- Stop hiring and start outsourcing. Instead of taking on the commitment, time, and expense of a new employee, outsource what you can. Pay on an as-needed basis without the responsibility of onboarding, benefits, and all that comes with full-time members of your staff. Maybe you need a virtual assistant to weed through your inbox or help you follow up with potential clients. Maybe you need to outsource your bookkeeping, invoicing, and payroll. ORRR Maybe you need to stop doing all of those time-consuming reference checks yourself (I have a great referral for this LOL) —whatever you need, there’s likely an independent contractor or vendor that will take that task off your overcrowded plate.
- Upgrade your technology. There are good places to cut costs and less-than-desirable places to pinch pennies—technology is not one of those options that’s worth skimping on. Your online presence—how your website presents, how easy it is to navigate, and how it interacts with your staff are worthy considerations. You want to be easily accessible to both nanny/household staff applicants as well as potential clients looking to hire them. The same holds true for interactions amongst your staff—upgrade the tech, stay current on system updates, and be vigilant about products specific to our industry.
- Join APNA Mastermind group! Build relationships with other agency owners who have weathered similar storms. Gain their knowledge, their experience, and leverage off of their “do this and don’t do this” lists. Consider hiring a business coach specific to the industry who can walk alongside you, encourage you, but mostly provide you with the most up to date resources and knowledge to help you continue on a path of growth.
- Minimize your expenses. Review your company’s monthly expenses with a discerning eye. What is serving you well? What is providing minimal returns? What could be done cheaper or simpler? And what could be considered a discretionary item to be available in more profitable times? Auto-renewals on subscriptions, entertainment, and comprehensive benefits are good starting points to consider.
- Create a ‘Dream 100’ list of potential referral partners, ideal clients (you know these people – the families who have fully staffed homes and are always hiring), community friends who are always passing along your information to family and friends, local social media influencers. Focus on these people “YOUR PEOPLE” and stay in regular contact with them both personally and digitally. Draft a newsletter that is only available to select clientele and let them know it. Send interesting articles and expected trends that relate to your contact. Make sure your existing clients know the full spectrum of services you represent. If you staff beyond nannies, let them know about household staffing; if you have exceptionally qualified candidates in areas such as children with physical disabilities or learning difficulties, spotlight these candidates on social media and in personalized emails.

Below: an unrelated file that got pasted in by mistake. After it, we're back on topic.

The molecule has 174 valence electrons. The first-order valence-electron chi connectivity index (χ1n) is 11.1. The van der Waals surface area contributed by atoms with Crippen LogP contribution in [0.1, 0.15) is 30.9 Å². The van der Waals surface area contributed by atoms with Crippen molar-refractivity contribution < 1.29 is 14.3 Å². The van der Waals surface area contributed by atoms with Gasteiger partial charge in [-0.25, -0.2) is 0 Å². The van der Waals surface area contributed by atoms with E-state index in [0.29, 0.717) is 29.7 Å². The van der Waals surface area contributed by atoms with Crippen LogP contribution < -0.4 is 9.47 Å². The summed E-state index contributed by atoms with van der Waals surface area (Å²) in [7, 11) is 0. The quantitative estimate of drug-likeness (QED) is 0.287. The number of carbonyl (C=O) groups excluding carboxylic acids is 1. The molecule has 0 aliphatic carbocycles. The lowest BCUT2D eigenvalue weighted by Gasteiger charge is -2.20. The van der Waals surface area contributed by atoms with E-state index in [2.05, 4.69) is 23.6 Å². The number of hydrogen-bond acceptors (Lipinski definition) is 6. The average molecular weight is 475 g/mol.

The good news—and it’s very good—is that ours is an industry for which there will always be a need. There will always be concerned parents wanting the best possible care available for their children; there will always be families exceptionally well off financially who desire to maintain fully staffed homes; and there will always be a need for agencies such as yours to bridge the gap—to provide the qualified and vetted candidates to families seeking trustworthy assistance in the care of their families and homes.
It’s a good news/good news place to be.
Lindsay Rose serves as the President of Mom’s Best Friend Dallas/Ft. Worth. She is a native Texan, born and raised in Dallas/Ft. Worth where she still resides with her college sweetheart and their two little boys.